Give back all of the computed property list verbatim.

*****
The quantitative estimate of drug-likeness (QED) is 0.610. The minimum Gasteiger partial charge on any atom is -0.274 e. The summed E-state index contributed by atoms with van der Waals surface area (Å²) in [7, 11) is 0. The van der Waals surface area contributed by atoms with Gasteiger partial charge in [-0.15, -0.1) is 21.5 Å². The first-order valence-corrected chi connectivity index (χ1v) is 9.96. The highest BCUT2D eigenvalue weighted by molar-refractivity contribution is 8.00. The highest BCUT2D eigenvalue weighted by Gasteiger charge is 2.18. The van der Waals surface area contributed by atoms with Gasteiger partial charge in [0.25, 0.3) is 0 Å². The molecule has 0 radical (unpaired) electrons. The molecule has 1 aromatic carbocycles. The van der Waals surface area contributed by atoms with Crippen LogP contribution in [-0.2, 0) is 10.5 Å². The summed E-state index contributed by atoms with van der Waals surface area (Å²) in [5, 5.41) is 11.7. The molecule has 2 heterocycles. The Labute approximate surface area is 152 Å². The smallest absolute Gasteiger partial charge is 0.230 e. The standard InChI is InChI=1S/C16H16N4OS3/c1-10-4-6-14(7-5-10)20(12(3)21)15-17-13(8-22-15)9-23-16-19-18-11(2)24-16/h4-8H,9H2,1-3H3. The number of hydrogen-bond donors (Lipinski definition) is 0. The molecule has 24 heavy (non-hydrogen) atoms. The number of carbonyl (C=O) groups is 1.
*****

The quantitative estimate of drug-likeness (QED) is 0.610. The minimum Gasteiger partial charge on any atom is -0.274 e. The summed E-state index contributed by atoms with van der Waals surface area (Å²) in [7, 11) is 0. The van der Waals surface area contributed by atoms with Gasteiger partial charge in [-0.15, -0.1) is 21.5 Å². The first-order valence-corrected chi connectivity index (χ1v) is 9.96. The highest BCUT2D eigenvalue weighted by molar-refractivity contribution is 8.00. The highest BCUT2D eigenvalue weighted by Gasteiger charge is 2.18. The van der Waals surface area contributed by atoms with Gasteiger partial charge in [0.25, 0.3) is 0 Å². The molecule has 0 radical (unpaired) electrons. The molecule has 1 aromatic carbocycles. The van der Waals surface area contributed by atoms with Crippen LogP contribution in [-0.2, 0) is 10.5 Å². The summed E-state index contributed by atoms with van der Waals surface area (Å²) in [5, 5.41) is 11.7. The molecule has 2 heterocycles. The Labute approximate surface area is 152 Å². The smallest absolute Gasteiger partial charge is 0.230 e. The standard InChI is InChI=1S/C16H16N4OS3/c1-10-4-6-14(7-5-10)20(12(3)21)15-17-13(8-22-15)9-23-16-19-18-11(2)24-16/h4-8H,9H2,1-3H3. The number of hydrogen-bond donors (Lipinski definition) is 0. The molecule has 24 heavy (non-hydrogen) atoms. The number of carbonyl (C=O) groups is 1.